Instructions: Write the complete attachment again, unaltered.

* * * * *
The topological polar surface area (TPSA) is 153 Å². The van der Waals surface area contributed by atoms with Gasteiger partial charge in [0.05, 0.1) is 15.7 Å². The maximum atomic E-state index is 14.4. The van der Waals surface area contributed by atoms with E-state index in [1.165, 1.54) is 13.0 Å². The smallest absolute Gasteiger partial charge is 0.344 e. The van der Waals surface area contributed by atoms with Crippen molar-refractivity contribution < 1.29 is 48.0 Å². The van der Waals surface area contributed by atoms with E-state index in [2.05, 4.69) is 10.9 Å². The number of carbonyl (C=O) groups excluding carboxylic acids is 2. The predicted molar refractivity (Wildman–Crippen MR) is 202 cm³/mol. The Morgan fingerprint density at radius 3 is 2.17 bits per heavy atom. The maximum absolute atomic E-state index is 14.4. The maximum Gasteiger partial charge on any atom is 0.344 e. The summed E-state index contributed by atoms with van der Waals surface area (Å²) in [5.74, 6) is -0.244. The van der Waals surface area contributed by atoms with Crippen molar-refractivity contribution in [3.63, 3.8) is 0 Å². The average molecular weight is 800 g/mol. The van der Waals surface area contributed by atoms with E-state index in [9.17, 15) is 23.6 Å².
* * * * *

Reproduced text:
The topological polar surface area (TPSA) is 153 Å². The van der Waals surface area contributed by atoms with Gasteiger partial charge in [0.05, 0.1) is 15.7 Å². The maximum atomic E-state index is 14.4. The van der Waals surface area contributed by atoms with E-state index in [1.165, 1.54) is 13.0 Å². The smallest absolute Gasteiger partial charge is 0.344 e. The van der Waals surface area contributed by atoms with Crippen molar-refractivity contribution < 1.29 is 48.0 Å². The van der Waals surface area contributed by atoms with E-state index in [2.05, 4.69) is 10.9 Å². The number of carbonyl (C=O) groups excluding carboxylic acids is 2. The predicted molar refractivity (Wildman–Crippen MR) is 202 cm³/mol. The Morgan fingerprint density at radius 3 is 2.17 bits per heavy atom. The maximum absolute atomic E-state index is 14.4. The maximum Gasteiger partial charge on any atom is 0.344 e. The summed E-state index contributed by atoms with van der Waals surface area (Å²) in [5.74, 6) is -0.244. The van der Waals surface area contributed by atoms with Crippen molar-refractivity contribution in [3.63, 3.8) is 0 Å². The average molecular weight is 800 g/mol. The van der Waals surface area contributed by atoms with E-state index in [9.17, 15) is 23.6 Å².